GSK lands one-two punch in melanoma trial
GlaxoSmithKline ($GSK) is rushing to start a late-stage trial of an experimental cocktail therapy against deadly skin cancer after a mid-stage study produced impressive results. And data from the small trial provide early evidence that GSK's two-drug combo could have an edge over Roche's ($RHHBY) approved melanoma drug Zelboraf.
In the 77-patient study, those who took the combo of GSK's BRAF inhibitor dabrafenib and MEK-targeting agent trametinib lived for 7.4 months without their melanoma getting worse. Also, there were data to support that the combo could reduce a patient's risk of developing a separate cancer known as squamous-cell carcinoma while taking BRAF blockers, which are linked to growth of the tumors, Bloomberg reported.
Roche's Zelboraf is the first BRAF inhibitor approved for treating melanoma. GSK aims to stymie mutated forms of BRAF with dabrafenib, and pack the added punch of the MET-blocking trametinib to close an escape route that melanomas travel to skirt attacks from BRAF inhibitors. And despite the advance in care that Zelboraf has provided, about a third of patients on the drug develop cutaneous squamous-cell carcinoma and most patients' tumors eventually build up resistance to the targeted drug, Reuters reported.
"We know that cancers are smart," said ASCO president-elect Dr. Sandra Swain, as quoted by Reuters. "They find work-around pathways. We are seeing a very innovative approach that ostensibly blocks off some of this pathway."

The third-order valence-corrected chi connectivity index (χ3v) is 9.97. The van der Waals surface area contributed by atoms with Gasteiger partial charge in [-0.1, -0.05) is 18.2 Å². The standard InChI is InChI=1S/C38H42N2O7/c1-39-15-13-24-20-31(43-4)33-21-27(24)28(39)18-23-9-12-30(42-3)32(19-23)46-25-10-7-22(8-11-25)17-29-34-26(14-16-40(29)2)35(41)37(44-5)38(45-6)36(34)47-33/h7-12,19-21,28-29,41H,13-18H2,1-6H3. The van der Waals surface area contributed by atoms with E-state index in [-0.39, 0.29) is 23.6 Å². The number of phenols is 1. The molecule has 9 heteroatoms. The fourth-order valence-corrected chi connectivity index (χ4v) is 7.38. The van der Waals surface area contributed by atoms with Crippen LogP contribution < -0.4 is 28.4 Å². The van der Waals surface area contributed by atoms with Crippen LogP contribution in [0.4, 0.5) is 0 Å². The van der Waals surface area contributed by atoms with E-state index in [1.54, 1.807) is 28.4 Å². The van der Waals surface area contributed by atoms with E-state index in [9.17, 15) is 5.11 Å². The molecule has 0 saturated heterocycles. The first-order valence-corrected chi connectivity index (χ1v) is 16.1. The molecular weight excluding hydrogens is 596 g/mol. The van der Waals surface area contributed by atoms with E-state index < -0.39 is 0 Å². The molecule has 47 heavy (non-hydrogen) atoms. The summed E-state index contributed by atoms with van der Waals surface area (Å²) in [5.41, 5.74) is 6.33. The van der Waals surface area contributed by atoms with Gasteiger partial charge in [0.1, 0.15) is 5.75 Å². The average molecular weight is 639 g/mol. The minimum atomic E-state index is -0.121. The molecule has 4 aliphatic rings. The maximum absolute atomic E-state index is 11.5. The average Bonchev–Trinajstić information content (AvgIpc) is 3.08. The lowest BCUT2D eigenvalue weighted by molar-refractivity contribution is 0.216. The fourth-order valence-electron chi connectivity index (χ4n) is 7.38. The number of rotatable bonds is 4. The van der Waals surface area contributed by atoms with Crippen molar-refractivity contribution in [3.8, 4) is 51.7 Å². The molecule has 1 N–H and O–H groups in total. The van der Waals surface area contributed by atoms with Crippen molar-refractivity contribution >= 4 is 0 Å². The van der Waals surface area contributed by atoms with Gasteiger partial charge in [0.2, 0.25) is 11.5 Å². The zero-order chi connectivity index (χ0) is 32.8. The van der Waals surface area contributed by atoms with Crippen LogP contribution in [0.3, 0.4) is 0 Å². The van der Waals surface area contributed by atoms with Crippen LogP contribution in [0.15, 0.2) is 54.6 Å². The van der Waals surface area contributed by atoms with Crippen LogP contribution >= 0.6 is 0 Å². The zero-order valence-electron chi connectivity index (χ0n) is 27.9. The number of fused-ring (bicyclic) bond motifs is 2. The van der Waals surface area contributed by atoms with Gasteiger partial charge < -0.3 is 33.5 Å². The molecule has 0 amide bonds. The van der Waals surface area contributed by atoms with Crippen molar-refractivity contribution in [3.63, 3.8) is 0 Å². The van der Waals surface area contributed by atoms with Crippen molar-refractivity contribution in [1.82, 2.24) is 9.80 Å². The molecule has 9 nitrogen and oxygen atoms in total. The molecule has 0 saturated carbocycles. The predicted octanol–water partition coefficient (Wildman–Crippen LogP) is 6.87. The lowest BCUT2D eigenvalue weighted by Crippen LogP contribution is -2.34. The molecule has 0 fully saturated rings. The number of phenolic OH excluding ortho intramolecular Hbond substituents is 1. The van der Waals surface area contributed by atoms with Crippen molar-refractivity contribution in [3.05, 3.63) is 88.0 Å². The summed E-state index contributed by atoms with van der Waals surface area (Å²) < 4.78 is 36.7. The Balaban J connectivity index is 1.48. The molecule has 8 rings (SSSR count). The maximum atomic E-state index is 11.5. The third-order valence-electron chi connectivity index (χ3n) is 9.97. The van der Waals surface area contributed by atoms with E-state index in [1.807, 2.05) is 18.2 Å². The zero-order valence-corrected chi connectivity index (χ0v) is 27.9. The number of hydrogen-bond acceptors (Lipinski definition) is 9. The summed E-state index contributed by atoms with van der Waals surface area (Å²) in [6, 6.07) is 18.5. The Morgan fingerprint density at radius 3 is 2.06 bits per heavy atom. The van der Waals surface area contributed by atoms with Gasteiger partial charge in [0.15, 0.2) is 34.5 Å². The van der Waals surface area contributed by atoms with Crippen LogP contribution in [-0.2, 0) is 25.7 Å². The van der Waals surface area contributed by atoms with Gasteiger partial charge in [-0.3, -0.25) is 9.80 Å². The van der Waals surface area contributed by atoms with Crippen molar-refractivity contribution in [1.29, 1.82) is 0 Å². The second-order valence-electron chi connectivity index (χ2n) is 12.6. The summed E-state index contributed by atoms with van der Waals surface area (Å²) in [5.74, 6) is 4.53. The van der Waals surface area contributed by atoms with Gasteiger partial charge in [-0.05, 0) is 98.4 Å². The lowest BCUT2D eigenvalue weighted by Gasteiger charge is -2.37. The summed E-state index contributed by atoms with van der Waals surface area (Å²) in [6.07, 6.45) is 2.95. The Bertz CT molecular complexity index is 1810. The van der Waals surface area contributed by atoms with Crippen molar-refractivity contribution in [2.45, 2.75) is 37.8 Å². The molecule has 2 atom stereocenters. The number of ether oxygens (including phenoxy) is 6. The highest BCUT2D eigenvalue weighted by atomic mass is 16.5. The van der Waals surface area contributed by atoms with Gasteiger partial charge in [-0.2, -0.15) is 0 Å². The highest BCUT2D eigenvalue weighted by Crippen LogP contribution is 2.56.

The results of GSK's study were revealed Wednesday as part of an avalanche of cancer trial news tied to next month's ASCO meeting, where the London-based drug giant will present the study and feed a frenzy in the oncology world for targeted treatments that are tailored for cancer patients based on the specific molecular drivers of their tumors.
Not surprisingly, GSK's combo is already drawing comparisons to Zelboraf. And Bloomberg noted that, while the London-based giant's study showed that its two-drug combo provided longer profession-free survival than Roche's BRAF inhibitor in similar studies, Roche pointed out to the news service that such comparisons are premature.